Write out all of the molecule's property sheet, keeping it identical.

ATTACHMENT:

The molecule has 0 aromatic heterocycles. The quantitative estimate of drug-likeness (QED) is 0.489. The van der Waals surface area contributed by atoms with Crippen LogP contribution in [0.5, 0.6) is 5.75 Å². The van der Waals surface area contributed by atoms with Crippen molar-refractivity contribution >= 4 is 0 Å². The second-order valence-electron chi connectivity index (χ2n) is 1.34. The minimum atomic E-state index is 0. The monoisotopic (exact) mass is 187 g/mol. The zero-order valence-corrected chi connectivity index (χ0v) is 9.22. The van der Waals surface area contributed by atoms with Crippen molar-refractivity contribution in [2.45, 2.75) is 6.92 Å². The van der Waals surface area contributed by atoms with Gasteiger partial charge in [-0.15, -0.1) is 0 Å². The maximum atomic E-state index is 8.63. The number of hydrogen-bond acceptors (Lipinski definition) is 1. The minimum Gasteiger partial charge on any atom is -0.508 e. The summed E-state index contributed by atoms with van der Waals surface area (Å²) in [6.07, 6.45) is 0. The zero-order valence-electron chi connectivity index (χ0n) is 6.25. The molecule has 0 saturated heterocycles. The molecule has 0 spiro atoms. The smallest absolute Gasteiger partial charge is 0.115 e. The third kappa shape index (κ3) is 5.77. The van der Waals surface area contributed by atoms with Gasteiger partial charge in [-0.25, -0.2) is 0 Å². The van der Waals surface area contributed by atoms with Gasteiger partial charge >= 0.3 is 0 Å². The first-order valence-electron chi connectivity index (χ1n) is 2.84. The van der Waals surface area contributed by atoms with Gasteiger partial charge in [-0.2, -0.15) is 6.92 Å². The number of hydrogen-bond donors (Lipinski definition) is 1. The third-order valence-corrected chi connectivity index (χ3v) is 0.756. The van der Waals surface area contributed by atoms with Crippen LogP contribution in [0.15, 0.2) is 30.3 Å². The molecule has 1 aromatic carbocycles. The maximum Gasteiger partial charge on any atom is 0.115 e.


The molecule has 0 aromatic heterocycles. The quantitative estimate of drug-likeness (QED) is 0.489. The van der Waals surface area contributed by atoms with Crippen LogP contribution in [0.5, 0.6) is 5.75 Å². The van der Waals surface area contributed by atoms with Crippen molar-refractivity contribution >= 4 is 0 Å². The second-order valence-electron chi connectivity index (χ2n) is 1.34. The minimum atomic E-state index is 0. The monoisotopic (exact) mass is 187 g/mol. The zero-order valence-corrected chi connectivity index (χ0v) is 9.22. The van der Waals surface area contributed by atoms with Crippen molar-refractivity contribution in [2.45, 2.75) is 6.92 Å². The van der Waals surface area contributed by atoms with Gasteiger partial charge in [-0.15, -0.1) is 0 Å². The maximum atomic E-state index is 8.63. The number of hydrogen-bond acceptors (Lipinski definition) is 1. The minimum Gasteiger partial charge on any atom is -0.508 e. The summed E-state index contributed by atoms with van der Waals surface area (Å²) in [6.07, 6.45) is 0. The zero-order valence-electron chi connectivity index (χ0n) is 6.25. The molecule has 0 saturated heterocycles. The molecule has 0 spiro atoms. The smallest absolute Gasteiger partial charge is 0.115 e. The third kappa shape index (κ3) is 5.77. The van der Waals surface area contributed by atoms with Gasteiger partial charge in [-0.25, -0.2) is 0 Å². The van der Waals surface area contributed by atoms with Gasteiger partial charge >= 0.3 is 0 Å². The first-order valence-electron chi connectivity index (χ1n) is 2.84. The van der Waals surface area contributed by atoms with Gasteiger partial charge in [-0.2, -0.15) is 6.92 Å². The number of hydrogen-bond donors (Lipinski definition) is 1. The third-order valence-corrected chi connectivity index (χ3v) is 0.756. The van der Waals surface area contributed by atoms with Crippen LogP contribution in [0.15, 0.2) is 30.3 Å². The molecule has 1 aromatic carbocycles. The maximum Gasteiger partial charge on any atom is 0.115 e.